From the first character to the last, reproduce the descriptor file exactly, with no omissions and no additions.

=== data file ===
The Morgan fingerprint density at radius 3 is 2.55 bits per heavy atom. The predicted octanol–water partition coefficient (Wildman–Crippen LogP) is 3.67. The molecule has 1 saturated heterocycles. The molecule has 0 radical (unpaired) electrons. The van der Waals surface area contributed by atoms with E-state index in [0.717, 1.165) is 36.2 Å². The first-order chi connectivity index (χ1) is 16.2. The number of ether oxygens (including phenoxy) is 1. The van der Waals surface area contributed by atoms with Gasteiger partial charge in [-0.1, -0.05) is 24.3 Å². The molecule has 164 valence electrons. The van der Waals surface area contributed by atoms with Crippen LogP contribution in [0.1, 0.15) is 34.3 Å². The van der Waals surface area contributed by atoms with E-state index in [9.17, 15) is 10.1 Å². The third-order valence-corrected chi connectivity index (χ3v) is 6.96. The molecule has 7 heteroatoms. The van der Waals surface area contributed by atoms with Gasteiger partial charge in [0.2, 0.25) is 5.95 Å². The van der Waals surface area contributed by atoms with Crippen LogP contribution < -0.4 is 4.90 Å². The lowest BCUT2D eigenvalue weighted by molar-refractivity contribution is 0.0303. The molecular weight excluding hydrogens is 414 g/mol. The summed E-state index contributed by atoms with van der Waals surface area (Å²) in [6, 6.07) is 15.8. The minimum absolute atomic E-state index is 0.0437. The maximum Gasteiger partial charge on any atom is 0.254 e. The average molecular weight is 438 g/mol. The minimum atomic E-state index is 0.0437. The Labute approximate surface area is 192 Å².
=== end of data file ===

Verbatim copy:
The Morgan fingerprint density at radius 3 is 2.55 bits per heavy atom. The predicted octanol–water partition coefficient (Wildman–Crippen LogP) is 3.67. The molecule has 1 saturated heterocycles. The molecule has 0 radical (unpaired) electrons. The van der Waals surface area contributed by atoms with E-state index in [0.717, 1.165) is 36.2 Å². The first-order chi connectivity index (χ1) is 16.2. The number of ether oxygens (including phenoxy) is 1. The van der Waals surface area contributed by atoms with Gasteiger partial charge in [-0.1, -0.05) is 24.3 Å². The molecule has 164 valence electrons. The van der Waals surface area contributed by atoms with Crippen LogP contribution in [0.1, 0.15) is 34.3 Å². The van der Waals surface area contributed by atoms with E-state index in [9.17, 15) is 10.1 Å². The third-order valence-corrected chi connectivity index (χ3v) is 6.96. The molecule has 7 heteroatoms. The van der Waals surface area contributed by atoms with Gasteiger partial charge in [0.2, 0.25) is 5.95 Å². The van der Waals surface area contributed by atoms with Crippen LogP contribution < -0.4 is 4.90 Å². The lowest BCUT2D eigenvalue weighted by molar-refractivity contribution is 0.0303. The molecular weight excluding hydrogens is 414 g/mol. The summed E-state index contributed by atoms with van der Waals surface area (Å²) in [6, 6.07) is 15.8. The minimum absolute atomic E-state index is 0.0437. The maximum Gasteiger partial charge on any atom is 0.254 e. The average molecular weight is 438 g/mol. The minimum atomic E-state index is 0.0437. The Labute approximate surface area is 192 Å².